He's offered to do the patch already. I haven't asked him yet about a complete re-do. I have no recourse here, as I've already paid him; what happens if he says no?
 
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Old 05-12-20, 07:39 AM
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My 2 cents. As a new driveway, it's not bad. But over time it will get worse. You paid $6000 and got a $3000 job. He should replace the whole thing. And this time properly level and compact the ground. A patch is not acceptable.

The ideal situation is to rip it up, compact it and let it set for 1 or 2 years before laying new asphalt (or concrete). Here is a possible compromise. Have the contractor put $6000 in escrow and after one or two years he or another contractor replace it. Or would you accept a $3000 refund?

My father-in-law had a 200 foot asphalt drive. Before having it laid, he had it graded, stoned and compacted. Waited 2 years before paving. In over 20 years never had a crack or dip ever. Once every 3 years gave it a coating.
 
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Old 05-12-20, 08:00 AM
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I've already paid him; what happens if he says no?
You know the answer to that!

So in the eyes of the court , their role would is to "make the person whole"

Definition: topayorawarddamagessufficienttoputthepartywhowasdamagedbackintothepositionhe/shewouldhavebeenwithoutthefaultofanother.

And there is no reason to believe that anything will get worse, it was an area where an insufficient amount of material was placed, not a defect in the material.

Would the court look at the situation and determine that an entire driveway should be removed to remedy a single low spot especially when the contractor has agreed to repair, I highly doubt it.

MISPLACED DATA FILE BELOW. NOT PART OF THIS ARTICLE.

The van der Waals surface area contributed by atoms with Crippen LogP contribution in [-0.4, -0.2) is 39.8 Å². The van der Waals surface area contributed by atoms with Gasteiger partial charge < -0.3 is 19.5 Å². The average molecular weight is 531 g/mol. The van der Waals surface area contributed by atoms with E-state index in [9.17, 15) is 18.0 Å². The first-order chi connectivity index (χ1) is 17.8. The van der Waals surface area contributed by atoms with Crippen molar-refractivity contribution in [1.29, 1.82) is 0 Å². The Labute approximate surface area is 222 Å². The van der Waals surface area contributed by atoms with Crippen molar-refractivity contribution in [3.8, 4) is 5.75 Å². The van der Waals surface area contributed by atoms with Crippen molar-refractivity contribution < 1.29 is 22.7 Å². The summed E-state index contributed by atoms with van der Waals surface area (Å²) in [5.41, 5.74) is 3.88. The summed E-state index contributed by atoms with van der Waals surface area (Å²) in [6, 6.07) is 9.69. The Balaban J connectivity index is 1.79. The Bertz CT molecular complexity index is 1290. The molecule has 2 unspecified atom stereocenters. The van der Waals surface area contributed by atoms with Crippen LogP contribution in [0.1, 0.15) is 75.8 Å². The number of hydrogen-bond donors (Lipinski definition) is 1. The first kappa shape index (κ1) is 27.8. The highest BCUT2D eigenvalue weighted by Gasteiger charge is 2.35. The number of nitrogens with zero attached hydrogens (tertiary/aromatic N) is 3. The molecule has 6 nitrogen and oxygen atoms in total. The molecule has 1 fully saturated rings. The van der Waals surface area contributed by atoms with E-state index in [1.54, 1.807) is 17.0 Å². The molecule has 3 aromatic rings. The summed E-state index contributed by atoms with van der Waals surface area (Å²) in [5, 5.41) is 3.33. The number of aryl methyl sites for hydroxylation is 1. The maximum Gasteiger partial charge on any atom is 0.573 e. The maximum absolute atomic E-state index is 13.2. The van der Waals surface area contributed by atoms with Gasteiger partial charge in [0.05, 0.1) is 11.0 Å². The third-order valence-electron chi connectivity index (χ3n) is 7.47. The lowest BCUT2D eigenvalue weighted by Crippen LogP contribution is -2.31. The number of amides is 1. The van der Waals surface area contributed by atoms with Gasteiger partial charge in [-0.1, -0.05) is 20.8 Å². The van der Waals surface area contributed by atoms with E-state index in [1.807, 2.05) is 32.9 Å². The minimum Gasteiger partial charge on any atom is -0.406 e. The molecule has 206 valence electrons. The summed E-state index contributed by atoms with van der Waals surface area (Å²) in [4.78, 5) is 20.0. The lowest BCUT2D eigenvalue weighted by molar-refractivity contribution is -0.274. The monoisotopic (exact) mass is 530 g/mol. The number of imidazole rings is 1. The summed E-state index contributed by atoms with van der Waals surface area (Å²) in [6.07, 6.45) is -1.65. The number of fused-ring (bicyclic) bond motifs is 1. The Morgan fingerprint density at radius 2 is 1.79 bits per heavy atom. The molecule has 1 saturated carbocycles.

Your in a situation of either allowing the repair to take place or live with it. Going to court is an absolutely the last resort.

The best case situation would have been to not have paid him, then there would have been more leverage!
 
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Old 05-12-20, 08:04 AM
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The best case situation would have been to not have paid him, then there would have been more leverage!
To the naked eye, it was impossible to see that there was a low spot. So i paid him on the spot, which I think is more or less customary... It became evident only during the first rainfall after the job, which happened to be the very next day.

Here's an excerpt from the Rhode Island construction standards document I found online:

22.2 Ponding / Puddling of Water
Performance Standard
A limited amount of ponding / puddling is common. Ponding / Puddling in excess of 1/4"
measured in an 18" diameter is considered a deficiency in critical areas only, 1/2" in 24" in
other areas.
Builder Repair Responsibility
Builder to repair or replace within the first year after completion

Not sure what a "critical area" entails, but it seems to me highly unlikely that i'll be getting a complete re-do... I think the best I may be able to get is this patch and a free sealcoat next year.
 
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Old 05-12-20, 08:12 AM
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The best case situation would have been to not have paid him, then there would have been more leverage!
So how does one go about doing that? When the job is completed, one pays the contractor.

Offer him a compromise. Give back money and repair. Get other contractors to quote or comment. Threat of law suit might help and the threat of social media "advertising" or reviewing his workmanship.

Realistically, the only real problem with that dip is ice in the wintertime. Possible safety issue. After the sting of paying for new drive but getting a bit less wares off, you won't notice it as much.
 
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Old 05-12-20, 08:16 AM
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I would talk to him about maybe putting another 2" layer over the entire surface if possible. I will be interested in knowing the result either way since I am about to have 3500 ft of drive repaved this year.
 
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Old 05-12-20, 08:24 AM